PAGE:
A recent police raid of a popular Santa Rosa cannabis dispensary that services thousands of medical marijuana patients sparked a huge protest and intense political pressure, ultimately leading to the owner being released with no bail and no criminal charges pending. jail2

The company, Care By Design, is back in business, making its cannabis oil-infused products. Police likely didn’t expect the backlash when they raided the facility, which is run by a prominent, well-connected professional.

Authorities initially arrested Operator Dennis Hunter on charges of spearheading a meth lab-type operation. His bail was set at an eye-popping $5 million. The next day, hundreds of people gathered in front of the Sonoma County courthouse to protest the arrest. Local officials were hounded with a letter-writing campaign. A long-time, respected politician stepped in with his support. City officials then began weighing in.  Continue reading

Survey data unveiled at the most recent annual American Society of Clinical Oncology meeting revealed that more than 90 percent of pediatric oncology doctors are in favor of allowing patient access to marijuana therapy. doctor9

The findings are important because even as legalization of medical marijuana has become more widespread, its use for pediatric patients is controversial. Access has increased, but it’s a controversial subject. There are many advocates who believe there is no situation in which children should be prescribed the drug.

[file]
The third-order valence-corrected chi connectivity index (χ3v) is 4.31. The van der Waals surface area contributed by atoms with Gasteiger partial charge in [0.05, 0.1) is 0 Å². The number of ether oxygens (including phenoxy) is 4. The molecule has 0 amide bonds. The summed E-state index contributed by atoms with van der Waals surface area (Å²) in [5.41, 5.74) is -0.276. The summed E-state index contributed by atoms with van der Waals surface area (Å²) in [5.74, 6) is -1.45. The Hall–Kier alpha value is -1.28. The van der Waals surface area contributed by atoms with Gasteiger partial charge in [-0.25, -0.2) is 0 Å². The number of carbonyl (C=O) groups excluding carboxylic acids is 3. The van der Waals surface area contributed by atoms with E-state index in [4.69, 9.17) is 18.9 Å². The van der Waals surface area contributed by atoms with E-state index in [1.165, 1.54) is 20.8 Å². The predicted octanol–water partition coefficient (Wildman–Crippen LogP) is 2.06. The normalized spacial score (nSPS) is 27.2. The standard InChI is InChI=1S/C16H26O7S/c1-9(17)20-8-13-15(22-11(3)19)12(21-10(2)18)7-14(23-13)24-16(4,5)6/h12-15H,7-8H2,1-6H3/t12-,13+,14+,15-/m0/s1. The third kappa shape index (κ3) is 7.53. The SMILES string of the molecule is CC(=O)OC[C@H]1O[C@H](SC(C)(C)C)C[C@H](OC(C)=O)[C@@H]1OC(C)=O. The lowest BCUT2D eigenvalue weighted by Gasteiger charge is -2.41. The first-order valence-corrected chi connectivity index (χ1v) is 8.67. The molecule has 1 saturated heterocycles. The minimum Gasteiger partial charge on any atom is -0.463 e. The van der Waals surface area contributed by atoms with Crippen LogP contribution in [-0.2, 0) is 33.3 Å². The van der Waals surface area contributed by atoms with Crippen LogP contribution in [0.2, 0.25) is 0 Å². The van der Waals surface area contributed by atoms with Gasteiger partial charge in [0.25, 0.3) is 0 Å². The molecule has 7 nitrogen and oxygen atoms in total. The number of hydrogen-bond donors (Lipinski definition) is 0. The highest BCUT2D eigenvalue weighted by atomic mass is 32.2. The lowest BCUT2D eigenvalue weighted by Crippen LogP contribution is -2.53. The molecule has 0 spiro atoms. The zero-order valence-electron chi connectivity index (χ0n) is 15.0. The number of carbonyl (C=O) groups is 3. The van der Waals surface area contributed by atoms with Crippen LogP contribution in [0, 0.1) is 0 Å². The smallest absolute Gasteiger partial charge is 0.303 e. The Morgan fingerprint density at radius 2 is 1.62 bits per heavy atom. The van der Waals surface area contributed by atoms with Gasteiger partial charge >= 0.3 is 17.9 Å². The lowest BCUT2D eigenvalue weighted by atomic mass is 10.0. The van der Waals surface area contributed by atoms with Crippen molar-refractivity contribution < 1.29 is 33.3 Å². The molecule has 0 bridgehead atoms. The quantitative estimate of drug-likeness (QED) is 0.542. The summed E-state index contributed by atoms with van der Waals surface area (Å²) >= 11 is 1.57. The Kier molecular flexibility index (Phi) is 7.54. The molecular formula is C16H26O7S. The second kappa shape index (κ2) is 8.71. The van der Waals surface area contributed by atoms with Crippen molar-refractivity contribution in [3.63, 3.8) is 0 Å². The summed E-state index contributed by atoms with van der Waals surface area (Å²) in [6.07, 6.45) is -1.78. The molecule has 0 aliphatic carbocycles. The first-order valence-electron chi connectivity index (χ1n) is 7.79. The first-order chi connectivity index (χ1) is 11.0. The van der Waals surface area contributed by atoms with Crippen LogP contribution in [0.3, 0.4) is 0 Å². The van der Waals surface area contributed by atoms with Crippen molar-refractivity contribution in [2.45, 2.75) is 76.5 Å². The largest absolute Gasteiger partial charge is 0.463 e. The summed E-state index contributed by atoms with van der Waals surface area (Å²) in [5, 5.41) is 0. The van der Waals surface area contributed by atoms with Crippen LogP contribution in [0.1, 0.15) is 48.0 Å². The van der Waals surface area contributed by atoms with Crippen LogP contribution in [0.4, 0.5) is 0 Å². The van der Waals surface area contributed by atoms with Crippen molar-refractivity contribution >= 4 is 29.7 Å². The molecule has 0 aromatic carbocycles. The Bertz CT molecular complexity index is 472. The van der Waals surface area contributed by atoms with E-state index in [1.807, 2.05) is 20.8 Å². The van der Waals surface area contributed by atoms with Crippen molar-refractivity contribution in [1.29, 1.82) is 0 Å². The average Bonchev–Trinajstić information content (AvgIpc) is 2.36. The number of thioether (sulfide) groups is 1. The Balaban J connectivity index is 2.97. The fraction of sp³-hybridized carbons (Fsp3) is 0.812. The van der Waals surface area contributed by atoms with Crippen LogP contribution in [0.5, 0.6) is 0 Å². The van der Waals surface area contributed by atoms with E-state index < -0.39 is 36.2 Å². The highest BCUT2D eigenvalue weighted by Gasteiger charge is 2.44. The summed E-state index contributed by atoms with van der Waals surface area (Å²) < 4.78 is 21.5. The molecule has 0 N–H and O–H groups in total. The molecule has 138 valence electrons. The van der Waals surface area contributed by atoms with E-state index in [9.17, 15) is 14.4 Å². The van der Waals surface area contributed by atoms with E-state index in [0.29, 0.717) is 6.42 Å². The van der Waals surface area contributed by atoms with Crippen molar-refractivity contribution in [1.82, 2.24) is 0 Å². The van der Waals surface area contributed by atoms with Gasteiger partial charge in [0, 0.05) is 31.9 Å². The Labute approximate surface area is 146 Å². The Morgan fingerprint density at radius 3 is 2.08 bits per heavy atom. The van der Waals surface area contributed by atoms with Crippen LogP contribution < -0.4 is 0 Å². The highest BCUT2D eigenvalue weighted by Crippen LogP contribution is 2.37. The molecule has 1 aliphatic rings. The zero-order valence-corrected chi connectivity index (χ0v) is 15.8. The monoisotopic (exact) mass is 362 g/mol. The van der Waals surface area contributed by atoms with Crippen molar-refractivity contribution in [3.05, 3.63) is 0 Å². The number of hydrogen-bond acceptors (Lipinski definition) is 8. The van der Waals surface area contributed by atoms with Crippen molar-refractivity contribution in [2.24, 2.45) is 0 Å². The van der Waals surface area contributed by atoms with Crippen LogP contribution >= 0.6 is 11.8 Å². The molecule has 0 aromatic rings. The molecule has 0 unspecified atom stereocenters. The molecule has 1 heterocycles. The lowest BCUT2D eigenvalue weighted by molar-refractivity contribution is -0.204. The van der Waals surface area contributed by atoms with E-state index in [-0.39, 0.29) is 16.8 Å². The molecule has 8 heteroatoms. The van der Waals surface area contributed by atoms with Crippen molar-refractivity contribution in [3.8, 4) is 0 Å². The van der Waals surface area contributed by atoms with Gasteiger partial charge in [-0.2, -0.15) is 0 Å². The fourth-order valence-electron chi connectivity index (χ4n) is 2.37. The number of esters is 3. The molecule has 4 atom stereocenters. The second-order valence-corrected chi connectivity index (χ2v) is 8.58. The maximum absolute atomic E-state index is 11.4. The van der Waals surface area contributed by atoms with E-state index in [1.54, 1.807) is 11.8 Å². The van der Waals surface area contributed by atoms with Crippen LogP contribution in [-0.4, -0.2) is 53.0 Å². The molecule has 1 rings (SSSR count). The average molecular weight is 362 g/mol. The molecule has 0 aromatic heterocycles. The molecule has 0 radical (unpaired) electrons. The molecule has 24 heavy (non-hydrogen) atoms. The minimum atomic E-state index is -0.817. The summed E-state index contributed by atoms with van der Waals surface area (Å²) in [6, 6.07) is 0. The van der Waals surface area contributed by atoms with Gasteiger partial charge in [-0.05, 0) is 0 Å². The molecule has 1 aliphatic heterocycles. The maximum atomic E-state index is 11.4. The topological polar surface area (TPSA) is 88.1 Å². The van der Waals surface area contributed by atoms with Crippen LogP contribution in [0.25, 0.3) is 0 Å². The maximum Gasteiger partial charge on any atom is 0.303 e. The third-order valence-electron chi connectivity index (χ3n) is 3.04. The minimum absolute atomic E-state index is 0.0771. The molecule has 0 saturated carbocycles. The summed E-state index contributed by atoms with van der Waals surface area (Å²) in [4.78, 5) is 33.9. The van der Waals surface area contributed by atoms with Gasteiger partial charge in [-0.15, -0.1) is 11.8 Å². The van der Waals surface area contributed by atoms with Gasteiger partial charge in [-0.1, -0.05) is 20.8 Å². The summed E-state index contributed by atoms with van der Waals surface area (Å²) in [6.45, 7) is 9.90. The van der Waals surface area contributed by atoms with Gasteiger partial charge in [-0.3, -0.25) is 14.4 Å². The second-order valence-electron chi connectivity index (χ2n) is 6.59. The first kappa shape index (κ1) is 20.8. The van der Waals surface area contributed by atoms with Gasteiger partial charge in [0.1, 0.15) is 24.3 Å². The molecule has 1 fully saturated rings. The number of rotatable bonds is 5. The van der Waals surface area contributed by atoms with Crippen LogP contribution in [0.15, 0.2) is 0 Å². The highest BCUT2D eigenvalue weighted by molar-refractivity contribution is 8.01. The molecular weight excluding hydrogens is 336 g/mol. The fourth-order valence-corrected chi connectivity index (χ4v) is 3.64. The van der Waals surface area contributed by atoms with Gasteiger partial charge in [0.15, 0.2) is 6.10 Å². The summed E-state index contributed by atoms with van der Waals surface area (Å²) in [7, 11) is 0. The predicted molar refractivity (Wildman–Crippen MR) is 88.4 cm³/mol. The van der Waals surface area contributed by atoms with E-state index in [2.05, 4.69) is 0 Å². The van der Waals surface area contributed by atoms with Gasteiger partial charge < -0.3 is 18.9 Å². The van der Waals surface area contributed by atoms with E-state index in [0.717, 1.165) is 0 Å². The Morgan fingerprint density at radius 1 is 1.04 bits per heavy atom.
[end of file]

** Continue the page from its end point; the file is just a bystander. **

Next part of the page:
These researchers sent the electronic survey to more than 650 pediatric oncologists at three National Cancer Institute centers in Washington state, Massachusetts and Illinois – three states that have legalized the drug for medicinal use. Nearly half of recipients responded. Of those who did, 92 percent said they were willing to help child cancer patients access medical marijuana to help manage their symptoms.  Continue reading

The cost of living in New York has always been sky-high – at least 68 percent higher than the rest of the country. It has the least affordable housing the country and prices for every-day products are typically twice the national average. Money in hand

Apparently, medical marijuana is no exception.

A recent report by the Drug Policy Alliance, the first in-depth look at New York’s medical marijuana program, found that caregivers face huge hurdles in accessing medical marijuana – not the least of which has been the cost.


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One of the main talking points of those opposed to the legalization of marijuana is that it will spur the inevitable increase of teen marijuana use. We all have an interest in keeping the drug out of reach of youth when it’s not used as medicine, so it’s always been a particularly compelling argument. teenager

But now, the latest research from Colorado – one of the first states to legalize the drug for recreational purposes – is that teen marijuana use has actually DROPPED since the drug became more widely available to the over-21 crowd.

A survey of Colorado high school students regarding their marijuana consumption was part of the biannual poll conducted by the Colorado Department of Public Health and Environment. What’s more, the percentage of high school students who used marijuana in Colorado was actually lower than the national average among their peers.  Continue reading